Writing Tips: 5 Ways to Fit 30 Minutes of Writing into a Day

One of the best ways to get into the habit of writing is to commit to a little bit every day. Ask yourself: what is 30 minutes? On its own, sure, you wouldn’t want to be tortured for 30 minutes, or sit alone at a date for 30 minutes, or even be in subway for 30 minutes. However, in the grand scheme of things? A half hour is doable.

Here are 5 ways to find it:

1. Get up a little earlier in the morning — even if you aren’t writing, 15-20 minutes out of the sack can mean freeing up 30 minutes somewhere else. You can get other pieces of your to-do list out of the way and, once you’re used to it, you’ll feel like writing.

2. Breaks/lunches at work — what are you doing right now during those, huh? Standing at the vending machine? Smoking? Pull out your phone or a pen/paper and write down some ideas. Write a poem. Make a list of topics to query about. You can get a lot done during those little periods of time.

3. Your morning and evening commute — obviously I’m not saying you should juggle a laptop on your steering wheel, but we live in a world of amazing technology. Apps like Evernote allow you to make audio memos to yourself when you’re on the go. Switch off driving with a friend or partner and get in some time freewriting.

4. Commercial breaks — they aren’t just for jumping jacks anymore. Keep your work in front of the television and when you get to a commercial break, hit mute and go to town until your show comes back on.

5. Baking breaks — I am a big believer in mis-en-place, which is the fancy way of saying, get everything together and prepared before you start cooking so you are literally just following the directions when you get to making the dish. Once you have that casserole in the oven or noodles boiling, jot down some plot points for your book.

Sure, none of this is perfect, but you would be amazed how inspired you’ll feel when you start even doing a couple more minutes a day. You’ll practically be stealing the moments you can spare!

What do you do to find time for your passions?

Writing Tip Wednesday: Think Less, Do More

As most of you may recall, I recently took part in Clarion West Write-a-thon, for which I committed to adding 500 words per day onto the rough draft of my next novel, “Working the Dead.” And I succeeded — above and beyond, in fact. At 70 pages/almost 40K words, I found myself chuffed to bits over it. Tickled pink. Overjoyed.

How did I do it?

I stopped thinking about it.

Before the Write-a-thon, I had been going through a horrible bout of blockage. If they had prune juice for writers, I would have probably taken out stock in it. Instead, I loaded up on self-help books, articles and every spiel I could find to make me feel better about myself. “Everybody gets blocks!” they said. “You should take up yoga! Or deep-sea welding!”

It was only when I finally stopped looking up TED talks and motivational conglomerations that I was able to open that Word document and get to work.

I started accepting certain truths I think most writers should consider:

– Rough drafts should be just that. You’re not going to show it to anyone (for fear of gelato-binging heartbreak).

– If you’re getting stopped by the fact that something isn’t perfect, you’ll never do anything new.

– The sooner you stop saying to yourself, “I can’t do this, I’m a failure, this is not going to go well,” the sooner you’ll get to work.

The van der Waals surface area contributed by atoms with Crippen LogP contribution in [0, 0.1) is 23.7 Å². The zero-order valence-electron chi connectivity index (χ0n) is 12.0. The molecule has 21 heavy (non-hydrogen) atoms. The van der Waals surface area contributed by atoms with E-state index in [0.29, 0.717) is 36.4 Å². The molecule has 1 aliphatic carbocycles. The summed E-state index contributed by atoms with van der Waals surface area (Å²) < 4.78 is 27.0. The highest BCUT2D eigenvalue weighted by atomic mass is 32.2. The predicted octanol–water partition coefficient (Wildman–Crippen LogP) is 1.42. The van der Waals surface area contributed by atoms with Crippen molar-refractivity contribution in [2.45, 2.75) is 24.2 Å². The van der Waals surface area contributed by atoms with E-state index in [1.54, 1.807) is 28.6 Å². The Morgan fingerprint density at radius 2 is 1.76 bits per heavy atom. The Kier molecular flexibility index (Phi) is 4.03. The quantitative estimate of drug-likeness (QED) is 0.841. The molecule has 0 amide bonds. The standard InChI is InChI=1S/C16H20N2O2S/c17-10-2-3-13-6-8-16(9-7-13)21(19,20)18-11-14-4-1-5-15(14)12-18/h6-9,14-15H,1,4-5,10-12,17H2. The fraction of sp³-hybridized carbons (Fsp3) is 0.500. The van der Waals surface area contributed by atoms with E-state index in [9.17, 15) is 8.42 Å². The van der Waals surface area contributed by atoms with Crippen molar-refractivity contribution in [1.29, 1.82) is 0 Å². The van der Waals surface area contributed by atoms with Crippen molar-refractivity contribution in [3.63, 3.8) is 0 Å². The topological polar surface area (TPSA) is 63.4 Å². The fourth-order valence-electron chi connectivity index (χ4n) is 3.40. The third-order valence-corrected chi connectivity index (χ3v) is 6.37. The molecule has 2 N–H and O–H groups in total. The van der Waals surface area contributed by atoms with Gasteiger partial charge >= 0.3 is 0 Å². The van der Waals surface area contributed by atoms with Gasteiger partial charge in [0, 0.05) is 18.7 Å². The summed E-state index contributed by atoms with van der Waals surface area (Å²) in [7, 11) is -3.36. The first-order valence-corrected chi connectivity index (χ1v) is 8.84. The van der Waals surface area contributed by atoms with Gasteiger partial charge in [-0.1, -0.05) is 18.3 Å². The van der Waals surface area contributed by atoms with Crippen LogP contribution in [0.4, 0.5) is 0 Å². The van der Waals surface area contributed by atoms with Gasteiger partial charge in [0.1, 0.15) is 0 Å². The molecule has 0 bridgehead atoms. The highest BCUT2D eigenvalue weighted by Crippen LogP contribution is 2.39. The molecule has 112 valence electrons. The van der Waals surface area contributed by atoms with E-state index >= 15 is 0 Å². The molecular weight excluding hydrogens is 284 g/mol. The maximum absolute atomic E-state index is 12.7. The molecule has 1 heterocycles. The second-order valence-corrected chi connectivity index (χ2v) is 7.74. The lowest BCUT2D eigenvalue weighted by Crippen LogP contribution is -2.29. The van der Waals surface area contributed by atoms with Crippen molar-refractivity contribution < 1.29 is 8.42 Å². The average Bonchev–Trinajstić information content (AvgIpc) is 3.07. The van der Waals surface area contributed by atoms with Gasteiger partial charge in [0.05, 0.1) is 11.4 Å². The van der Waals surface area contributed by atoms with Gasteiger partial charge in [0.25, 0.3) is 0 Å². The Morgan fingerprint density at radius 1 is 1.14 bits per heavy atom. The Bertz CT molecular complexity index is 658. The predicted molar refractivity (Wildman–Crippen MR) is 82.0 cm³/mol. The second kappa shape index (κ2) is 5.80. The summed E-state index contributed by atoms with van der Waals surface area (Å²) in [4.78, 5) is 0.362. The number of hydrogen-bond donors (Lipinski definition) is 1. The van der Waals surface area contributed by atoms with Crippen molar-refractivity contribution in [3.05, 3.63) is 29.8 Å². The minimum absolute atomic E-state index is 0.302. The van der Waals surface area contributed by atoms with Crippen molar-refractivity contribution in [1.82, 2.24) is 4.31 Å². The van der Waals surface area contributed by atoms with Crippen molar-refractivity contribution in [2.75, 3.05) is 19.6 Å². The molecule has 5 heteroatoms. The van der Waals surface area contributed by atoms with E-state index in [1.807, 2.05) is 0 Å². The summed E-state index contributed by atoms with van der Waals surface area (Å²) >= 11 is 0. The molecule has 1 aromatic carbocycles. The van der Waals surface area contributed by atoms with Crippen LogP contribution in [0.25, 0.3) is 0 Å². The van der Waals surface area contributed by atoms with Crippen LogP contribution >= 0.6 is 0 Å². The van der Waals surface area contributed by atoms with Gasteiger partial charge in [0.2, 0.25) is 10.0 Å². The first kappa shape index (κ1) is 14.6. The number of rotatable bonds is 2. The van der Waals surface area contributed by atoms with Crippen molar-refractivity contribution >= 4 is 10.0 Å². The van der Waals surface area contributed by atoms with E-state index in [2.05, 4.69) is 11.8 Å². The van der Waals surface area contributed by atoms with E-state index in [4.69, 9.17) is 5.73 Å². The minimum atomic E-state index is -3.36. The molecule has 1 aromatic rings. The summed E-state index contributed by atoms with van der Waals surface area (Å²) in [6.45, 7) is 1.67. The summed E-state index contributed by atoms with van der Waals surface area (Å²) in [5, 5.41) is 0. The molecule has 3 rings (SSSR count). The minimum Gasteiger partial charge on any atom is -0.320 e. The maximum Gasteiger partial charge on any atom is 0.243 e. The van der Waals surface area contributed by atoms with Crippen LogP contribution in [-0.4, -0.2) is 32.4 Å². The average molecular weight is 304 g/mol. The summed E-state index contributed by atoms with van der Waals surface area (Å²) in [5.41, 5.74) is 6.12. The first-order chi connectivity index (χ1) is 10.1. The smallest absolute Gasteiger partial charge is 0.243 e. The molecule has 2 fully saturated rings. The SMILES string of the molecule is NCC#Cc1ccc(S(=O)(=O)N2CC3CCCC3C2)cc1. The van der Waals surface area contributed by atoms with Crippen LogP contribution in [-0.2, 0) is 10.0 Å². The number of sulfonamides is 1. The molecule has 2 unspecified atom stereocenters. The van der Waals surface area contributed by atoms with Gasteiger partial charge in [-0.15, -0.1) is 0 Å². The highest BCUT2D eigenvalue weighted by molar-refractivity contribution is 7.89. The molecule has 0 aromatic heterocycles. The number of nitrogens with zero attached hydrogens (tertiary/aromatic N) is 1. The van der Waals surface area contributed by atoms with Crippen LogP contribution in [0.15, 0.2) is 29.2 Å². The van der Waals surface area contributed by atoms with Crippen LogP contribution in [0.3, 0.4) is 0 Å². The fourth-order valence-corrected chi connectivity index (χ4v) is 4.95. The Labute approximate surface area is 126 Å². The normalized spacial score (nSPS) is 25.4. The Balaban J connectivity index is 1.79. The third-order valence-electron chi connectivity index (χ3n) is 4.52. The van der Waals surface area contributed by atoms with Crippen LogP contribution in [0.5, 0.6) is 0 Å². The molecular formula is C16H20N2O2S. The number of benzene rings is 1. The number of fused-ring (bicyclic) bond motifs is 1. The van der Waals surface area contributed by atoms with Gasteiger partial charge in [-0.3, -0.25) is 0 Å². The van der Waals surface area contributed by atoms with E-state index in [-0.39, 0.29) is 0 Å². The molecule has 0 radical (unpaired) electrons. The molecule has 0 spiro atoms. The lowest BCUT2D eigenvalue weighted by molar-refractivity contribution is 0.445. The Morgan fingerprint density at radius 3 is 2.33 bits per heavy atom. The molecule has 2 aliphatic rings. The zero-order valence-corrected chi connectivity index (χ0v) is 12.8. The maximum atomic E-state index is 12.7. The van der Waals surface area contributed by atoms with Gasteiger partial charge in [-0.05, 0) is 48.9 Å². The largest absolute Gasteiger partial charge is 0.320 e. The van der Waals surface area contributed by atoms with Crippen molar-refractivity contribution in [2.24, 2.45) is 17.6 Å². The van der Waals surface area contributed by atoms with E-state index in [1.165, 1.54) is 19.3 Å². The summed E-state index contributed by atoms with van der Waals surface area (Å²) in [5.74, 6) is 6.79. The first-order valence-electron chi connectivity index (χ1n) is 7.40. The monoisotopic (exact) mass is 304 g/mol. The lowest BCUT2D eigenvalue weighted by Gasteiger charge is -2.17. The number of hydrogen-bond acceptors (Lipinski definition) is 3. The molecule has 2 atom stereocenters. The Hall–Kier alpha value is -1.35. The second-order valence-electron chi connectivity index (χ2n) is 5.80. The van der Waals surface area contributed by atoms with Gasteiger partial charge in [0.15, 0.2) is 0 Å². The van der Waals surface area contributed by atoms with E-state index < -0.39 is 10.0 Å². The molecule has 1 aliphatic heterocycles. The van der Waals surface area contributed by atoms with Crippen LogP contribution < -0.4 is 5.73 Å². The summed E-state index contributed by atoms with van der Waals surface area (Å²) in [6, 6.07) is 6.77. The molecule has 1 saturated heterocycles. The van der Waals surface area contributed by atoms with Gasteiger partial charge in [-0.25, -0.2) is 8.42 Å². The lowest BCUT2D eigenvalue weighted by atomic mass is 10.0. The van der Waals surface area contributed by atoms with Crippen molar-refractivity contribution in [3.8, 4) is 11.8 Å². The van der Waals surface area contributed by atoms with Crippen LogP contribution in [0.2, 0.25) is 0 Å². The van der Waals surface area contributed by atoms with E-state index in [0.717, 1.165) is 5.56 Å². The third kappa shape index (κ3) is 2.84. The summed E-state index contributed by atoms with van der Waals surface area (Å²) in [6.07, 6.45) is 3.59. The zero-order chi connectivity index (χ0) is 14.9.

– You’re not the awful writer you think you are. You deserve the faith in yourself that you should always have at hand.

So the next time you find yourself dreading the intimidating horrors of the blank page, just throw yourself at it. Make the smallest commitment you absolutely know you will do and do that. You’ll be glad you did.

How to Bake a Poem

Photo: :: An awesome #cake for my awesome husband. A layered devil's food cake with chocolate buttercream and some chocolate sprinkles for the numbers. So decadent.

Standing over the breakfast nook in my kitchen, I considered blowing my nose but didn’t. I was afraid that if I did I would probably scream. Because what would have come out on the tissue would have probably been brown.

At that point, I had used the following ingredients: boiling water, sour cream, all-purpose flour, cake flour, eggs, egg yolks, cocoa (Dutch-processed and a small mountain of it — hence that fear of ol’ poo nose), oil, salt, dark brown sugar and probably a few other small ingredients I am leaving out now, the night after, as I sit clean in my room and away from the kitchen table. The slab.

Yesterday morning, before I took to the operating room, I drove through the city to a class I am taking at a community center. Every Saturday for six weeks, I meet with a group of women – all ages, all backgrounds, all types and shapes and sizes, all interesting – and we write. Poetry, mostly, intermingled with some brief essay prose. And we share.

I come back to writing poetry relatively frequently because it is nothing like writing prose. That sounds very simple, but when you write fiction more than anything else, poetry is like this refreshing palate-cleanser. Gourmet sorbet.

After class, back at the laboratory, as I started the process of combining three bowls of different ingredients in varied elemental states, I recalled how once upon a time I never thought much when someone asked me to bake a cake. I’d make sure I had eggs and oil, then I’d go to a store for a mix and some frosting. It didn’t even have to be a grocery store. You can get cake mix from the right gas station, if you know where to look. Everything went into a bundt pan – because that’s all I had – and then it got put in the oven, took a slathering of cream cheese/chocolate/sprinkle-laden sugar sauce and voila. Happy birthday.

As soon as I was halfway through the cake – the from-scratch, from-the-tiniest-little-nothing forward – I wished I was back at class. That I could have been “stuck” there, writing all day. My mind drifted to years and years before. I started writing poetry right before I began high school. It was my first publishing credit, and I found myself going, “Good poetry is, like, super easy. Why doesn’t everyone do this?” And I wrote some real stinkers.  If they weren’t horribly depressing, they were overloaded with wretched sentimentality (not the interesting emotional bits of living, but the cloyingly sweet stuff that coats the inside of your mouth and refuses to wash away).